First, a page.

Halifax architect, Brian MacKay-Lyons, a founding partner of MacKay-Lyons Sweetapple Architects Ltd., has been appointed to the Order of Canada for his contributions to architecture, reverent of Nova Scotia culture.
The distinctive style of MacKay-Lyons Sweetapple Architects Ltd. is its use of vernacular materials and construction techniques, prevalent in Atlantic Canada, alongside grounding the structures into the surrounding landscapes. The firm is hailed more for its residential architecture, focusing on simple houses which rely on regional materials. From the recognition achieved through the design of houses in Atlantic Canada, the firm landed largescale commercial/residential projects, including the downtown Halifax waterfront neighbourhood, Queen’s Marque, and the Nova Scotia College of Art and Design’s (NSCAD’s) Port Campus.
MacKay-Lyons was born in the village of Arcadia in Southwestern Nova Scotia. He got his bachelor’s degree in architecture from the Technical University of Nova Scotia, with the distinction of being rewarded the Royal Architectural Institute of Canada (RAIC) medal. MacKay-Lyons completed his master’s degree at University of California, Los Angeles (UCLA) and received the dean’s award for design.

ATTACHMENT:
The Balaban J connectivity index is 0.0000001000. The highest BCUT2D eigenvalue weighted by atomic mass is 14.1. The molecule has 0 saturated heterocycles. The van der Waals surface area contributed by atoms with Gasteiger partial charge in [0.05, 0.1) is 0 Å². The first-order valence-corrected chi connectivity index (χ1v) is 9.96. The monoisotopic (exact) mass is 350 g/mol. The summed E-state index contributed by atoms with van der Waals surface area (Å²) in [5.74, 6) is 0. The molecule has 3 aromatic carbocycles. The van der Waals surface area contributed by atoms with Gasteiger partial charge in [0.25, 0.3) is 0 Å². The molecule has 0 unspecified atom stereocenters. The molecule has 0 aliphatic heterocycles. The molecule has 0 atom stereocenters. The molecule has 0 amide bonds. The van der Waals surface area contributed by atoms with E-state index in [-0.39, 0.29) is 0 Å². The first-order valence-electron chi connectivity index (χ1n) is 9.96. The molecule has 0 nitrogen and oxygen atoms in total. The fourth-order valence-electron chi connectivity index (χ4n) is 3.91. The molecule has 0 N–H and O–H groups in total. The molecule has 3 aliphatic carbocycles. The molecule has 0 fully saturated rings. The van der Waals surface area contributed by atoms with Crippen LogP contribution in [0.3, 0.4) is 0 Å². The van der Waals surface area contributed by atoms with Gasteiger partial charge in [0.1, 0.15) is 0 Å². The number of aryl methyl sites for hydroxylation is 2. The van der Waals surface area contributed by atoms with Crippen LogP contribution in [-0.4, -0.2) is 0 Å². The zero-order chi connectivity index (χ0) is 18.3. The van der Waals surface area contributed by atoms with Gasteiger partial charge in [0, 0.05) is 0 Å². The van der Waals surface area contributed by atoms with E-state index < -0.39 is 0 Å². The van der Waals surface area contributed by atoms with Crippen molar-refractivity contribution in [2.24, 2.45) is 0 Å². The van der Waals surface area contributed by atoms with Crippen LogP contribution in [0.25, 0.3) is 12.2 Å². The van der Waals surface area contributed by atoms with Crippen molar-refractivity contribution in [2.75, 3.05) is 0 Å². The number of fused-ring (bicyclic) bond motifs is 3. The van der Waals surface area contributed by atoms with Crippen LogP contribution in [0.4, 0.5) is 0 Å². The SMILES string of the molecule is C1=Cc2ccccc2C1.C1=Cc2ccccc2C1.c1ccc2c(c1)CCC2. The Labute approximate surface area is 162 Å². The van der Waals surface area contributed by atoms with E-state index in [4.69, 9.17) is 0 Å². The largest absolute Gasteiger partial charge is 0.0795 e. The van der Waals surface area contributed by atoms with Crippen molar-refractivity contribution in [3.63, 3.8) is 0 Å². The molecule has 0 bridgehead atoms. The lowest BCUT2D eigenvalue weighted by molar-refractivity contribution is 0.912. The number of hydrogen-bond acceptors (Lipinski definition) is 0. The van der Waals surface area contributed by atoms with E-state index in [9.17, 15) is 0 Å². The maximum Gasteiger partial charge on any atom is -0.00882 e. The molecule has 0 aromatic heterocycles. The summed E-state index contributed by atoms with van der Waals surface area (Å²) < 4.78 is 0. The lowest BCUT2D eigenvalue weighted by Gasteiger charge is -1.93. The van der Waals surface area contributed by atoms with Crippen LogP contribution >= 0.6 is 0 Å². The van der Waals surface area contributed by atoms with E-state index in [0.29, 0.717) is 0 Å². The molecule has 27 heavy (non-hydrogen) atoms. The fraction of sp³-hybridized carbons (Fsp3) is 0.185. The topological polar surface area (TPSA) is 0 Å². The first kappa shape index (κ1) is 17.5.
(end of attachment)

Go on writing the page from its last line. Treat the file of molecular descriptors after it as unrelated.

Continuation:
After studying in China, Japan, California, and Italy, and working with the American architects Charles Moore and Barton Myers, and the Italian architect Giancarlo De Carlo, MacKay-Lyons returned to Nova Scotia to give back to his province. It was Nova Scotia where his Acadian and Mi’kmaq ancestors existed for centuries. He created the firm Brian MacKay-Lyons Architecture Urban Design in 1985 in Halifax, and 20 years later, he partnered with Talbot Sweetapple to establish MacKay-Lyons Sweetapple Architects Ltd.
The firm garnered more than a hundred accolades and awards. ranging from the Canadian government, and organizations such as the American Institute of Architects (AIA).
He serves as a full professor and faculty member at Dalhousie University, having shaped the region’s education in architecture for three decades. MacKay-Lyons has also served as a visiting professor and has been bestowed academic chairs at several universities, including Peter Behrens School of Architecture in Germany, University of Houston (UH), Washington University in St. Louis, University of Michigan, University of Arkansas, University of Maryland, Texas A&M University, McGill University, and Harvard University.